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Belagavi, Karnataka, India

A great visionary Gurudev Dr. R.D.Ranade M.A. D.Litt. Former Vice Chancellor , Allahabad University started Academy of Philosophy and Religion, on 01st August 1924, at his Adhyatma Bhavan, Poona, Maharashtra, India. Gurudev Dr. R. D. Ranade, on 14/08/1924 written a letter (read more>>) to his friend Shri. Gundopant Gadagkar and he conveyed the message of the establishment of An Academy of Philosophy and Religion.  The prospectus written by Gurudev Dr. R. D. Ranade, in 1925, would be a beacon of lighthouse for ACPR Belagavi, for implementation of the aims and objects of this institution in future course of action.



Shri Gurudev Dr. R. D. Ranade. M.A.; D.Litt.
Former Vice Chancellor. Allahabad University.
He is one of the greatest Mystic Saints of modern India.


H. H. Sir C. A. Patwardhan, The Rajasaheb of Sangli

His Holiness Sir C.A. Patwardhan, the Rajasaheb of Sangli.
In 1950 He gifted the Land where ACPR Belgaum is situated.

” To bring spiritual unity of mankind and consequent peace and goodwill upon Earth. “

” One God , One World , One Humanity. “

” To establish a global center of excellence in Comparative Philosophy and religion. “

  • To bring together the intellectual and spiritual minded persons of all religion to contribute the betterment of society and the environment.
  • To conduct Spiritual Symposiums.
  • To Promote Study and Research.
  • To conduct Lectures on various religious thoughts.
  • To arrange Meetings and Conferences of intellectual and spiritual minded persons of all religion.
  • To publish Philosophical and Religious Publications.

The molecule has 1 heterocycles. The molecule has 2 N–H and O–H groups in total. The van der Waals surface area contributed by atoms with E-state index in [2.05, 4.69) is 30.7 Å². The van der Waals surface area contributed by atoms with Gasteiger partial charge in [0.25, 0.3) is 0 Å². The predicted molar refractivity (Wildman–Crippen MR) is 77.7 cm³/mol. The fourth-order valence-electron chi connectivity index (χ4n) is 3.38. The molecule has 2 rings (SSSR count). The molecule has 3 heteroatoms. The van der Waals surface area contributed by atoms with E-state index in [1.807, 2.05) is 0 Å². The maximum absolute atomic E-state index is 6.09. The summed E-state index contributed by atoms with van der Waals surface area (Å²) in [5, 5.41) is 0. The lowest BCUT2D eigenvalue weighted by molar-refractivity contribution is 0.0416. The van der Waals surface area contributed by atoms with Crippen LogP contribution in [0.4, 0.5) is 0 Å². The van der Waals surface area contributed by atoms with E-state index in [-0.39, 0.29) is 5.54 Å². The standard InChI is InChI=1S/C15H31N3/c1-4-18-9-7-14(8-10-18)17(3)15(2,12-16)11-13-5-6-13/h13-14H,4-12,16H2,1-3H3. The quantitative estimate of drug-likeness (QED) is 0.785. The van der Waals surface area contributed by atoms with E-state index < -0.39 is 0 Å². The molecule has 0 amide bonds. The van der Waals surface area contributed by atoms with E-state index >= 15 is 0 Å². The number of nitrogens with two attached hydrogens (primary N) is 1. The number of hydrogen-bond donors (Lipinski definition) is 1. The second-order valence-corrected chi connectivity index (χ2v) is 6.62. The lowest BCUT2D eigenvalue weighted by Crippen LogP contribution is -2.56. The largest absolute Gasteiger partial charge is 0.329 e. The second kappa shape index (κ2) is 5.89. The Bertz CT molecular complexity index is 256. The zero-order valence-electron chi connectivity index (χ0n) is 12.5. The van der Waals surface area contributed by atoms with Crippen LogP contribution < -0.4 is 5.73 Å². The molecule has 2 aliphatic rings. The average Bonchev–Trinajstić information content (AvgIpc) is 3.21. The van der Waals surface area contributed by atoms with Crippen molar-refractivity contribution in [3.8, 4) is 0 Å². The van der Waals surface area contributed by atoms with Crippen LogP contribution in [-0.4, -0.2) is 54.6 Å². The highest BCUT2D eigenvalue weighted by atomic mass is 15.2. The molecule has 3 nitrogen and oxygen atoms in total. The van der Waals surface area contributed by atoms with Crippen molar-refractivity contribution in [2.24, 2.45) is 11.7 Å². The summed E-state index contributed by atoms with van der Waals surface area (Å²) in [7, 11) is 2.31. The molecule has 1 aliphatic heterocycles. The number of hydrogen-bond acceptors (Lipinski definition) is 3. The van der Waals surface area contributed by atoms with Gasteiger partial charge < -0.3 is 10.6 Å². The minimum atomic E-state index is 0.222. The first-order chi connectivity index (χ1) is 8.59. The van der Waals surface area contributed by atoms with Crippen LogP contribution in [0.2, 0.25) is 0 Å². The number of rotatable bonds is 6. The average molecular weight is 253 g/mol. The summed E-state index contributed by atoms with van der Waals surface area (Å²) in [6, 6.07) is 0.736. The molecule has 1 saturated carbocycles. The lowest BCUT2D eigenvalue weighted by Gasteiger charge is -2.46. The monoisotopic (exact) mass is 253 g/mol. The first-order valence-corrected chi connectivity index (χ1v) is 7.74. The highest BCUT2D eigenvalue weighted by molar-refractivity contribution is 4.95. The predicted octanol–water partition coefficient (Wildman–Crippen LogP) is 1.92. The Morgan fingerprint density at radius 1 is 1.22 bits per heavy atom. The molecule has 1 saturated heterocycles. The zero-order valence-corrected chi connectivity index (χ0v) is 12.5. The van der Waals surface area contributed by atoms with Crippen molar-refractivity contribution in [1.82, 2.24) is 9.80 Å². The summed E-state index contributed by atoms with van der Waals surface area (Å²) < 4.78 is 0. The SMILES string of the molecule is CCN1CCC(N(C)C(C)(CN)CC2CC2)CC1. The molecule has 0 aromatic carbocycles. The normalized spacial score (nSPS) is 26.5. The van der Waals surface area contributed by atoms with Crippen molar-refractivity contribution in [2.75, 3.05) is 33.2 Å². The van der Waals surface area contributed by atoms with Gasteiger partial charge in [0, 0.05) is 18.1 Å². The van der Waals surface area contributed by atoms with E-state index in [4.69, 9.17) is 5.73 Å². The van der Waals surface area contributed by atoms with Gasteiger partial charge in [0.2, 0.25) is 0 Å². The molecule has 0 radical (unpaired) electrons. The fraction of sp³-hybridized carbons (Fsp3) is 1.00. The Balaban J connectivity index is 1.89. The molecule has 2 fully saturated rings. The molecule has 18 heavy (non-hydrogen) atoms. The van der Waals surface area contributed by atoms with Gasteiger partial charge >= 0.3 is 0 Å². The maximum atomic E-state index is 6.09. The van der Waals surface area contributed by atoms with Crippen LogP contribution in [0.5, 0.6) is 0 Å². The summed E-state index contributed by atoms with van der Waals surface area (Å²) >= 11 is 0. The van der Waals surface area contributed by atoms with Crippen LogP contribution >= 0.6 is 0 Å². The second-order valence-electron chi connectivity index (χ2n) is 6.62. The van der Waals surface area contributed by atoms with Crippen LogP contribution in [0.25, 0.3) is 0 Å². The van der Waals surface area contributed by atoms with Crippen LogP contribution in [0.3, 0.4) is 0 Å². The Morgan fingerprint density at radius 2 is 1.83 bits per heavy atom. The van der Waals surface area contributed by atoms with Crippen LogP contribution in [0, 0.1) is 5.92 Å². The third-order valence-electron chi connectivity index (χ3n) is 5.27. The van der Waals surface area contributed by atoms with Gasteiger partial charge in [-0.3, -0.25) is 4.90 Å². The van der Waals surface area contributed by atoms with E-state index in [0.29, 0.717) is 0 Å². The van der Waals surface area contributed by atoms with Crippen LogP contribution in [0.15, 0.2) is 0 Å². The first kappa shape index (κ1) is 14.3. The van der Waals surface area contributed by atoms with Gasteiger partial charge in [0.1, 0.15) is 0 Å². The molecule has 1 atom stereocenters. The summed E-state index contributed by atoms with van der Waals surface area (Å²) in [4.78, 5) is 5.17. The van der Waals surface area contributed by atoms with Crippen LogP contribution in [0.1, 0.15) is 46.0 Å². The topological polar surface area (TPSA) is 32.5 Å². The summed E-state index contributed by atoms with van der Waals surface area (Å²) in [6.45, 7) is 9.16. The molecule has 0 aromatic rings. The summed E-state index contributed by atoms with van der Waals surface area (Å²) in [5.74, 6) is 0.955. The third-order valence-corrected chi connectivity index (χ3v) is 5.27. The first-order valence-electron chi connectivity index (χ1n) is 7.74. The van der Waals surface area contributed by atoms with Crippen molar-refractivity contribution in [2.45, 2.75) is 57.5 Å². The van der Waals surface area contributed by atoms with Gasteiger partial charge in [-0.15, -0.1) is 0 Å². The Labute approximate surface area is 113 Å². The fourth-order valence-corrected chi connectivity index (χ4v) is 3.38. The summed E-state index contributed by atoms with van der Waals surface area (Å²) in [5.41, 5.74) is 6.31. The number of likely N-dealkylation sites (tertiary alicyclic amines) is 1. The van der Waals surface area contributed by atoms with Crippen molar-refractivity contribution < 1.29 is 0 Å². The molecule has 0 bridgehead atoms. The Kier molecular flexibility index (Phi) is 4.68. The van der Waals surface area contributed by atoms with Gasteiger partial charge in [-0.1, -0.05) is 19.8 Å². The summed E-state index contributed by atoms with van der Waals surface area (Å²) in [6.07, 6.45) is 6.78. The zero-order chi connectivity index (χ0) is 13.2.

• To publish international periodicals/journals.

ACPR is the brain child of Gurudev Dr. R. D. Ranade. Initially known as Academy of Philosophy and Religion and established in 1924 in Pune and then later shifted to Belagavi in the year 1952 which is registered as Academy of Comparative Philosophy and Religion, Belagavi, Karnataka, India. ACPR is a global platform for the call of “Awareness of Unity” and a global gallery echoing the eternity ever whispering the tune of our philosophical, spiritual, cultural and historical heritage.  ACPR is not a mouth-piece/spokesman of any one Religion, Faith, Sect, Cult or Sampradaya. One God, one World, one Humanity theme is the unity mission of ACPR.


“I heartily wish your Academy every success in the important work which it has set before itself.”

(BHU, November 12, 1924)

Bharat Ratna Pandit Madan Mohan Malaviya

Indian Educationist and a Leader of the Indian Nationalist movement

“I welcome the idea of the Philosophic Academy described in your letter. I shall be very happy to cooperate with you.”

(Bombay, August 12, 1924)

Shri M. R. Jayakar

Vice-Chancellor, University of Poona

“I shall not be able to help actively in your proposed academy, but I may assure you that I shall always take the greatest possible interest in it, and I wish you every success in your noble endeavors.”

(Poona, September 2, 1924)

Prof. H. G. Raulinson

Principal, Deccan College, Poona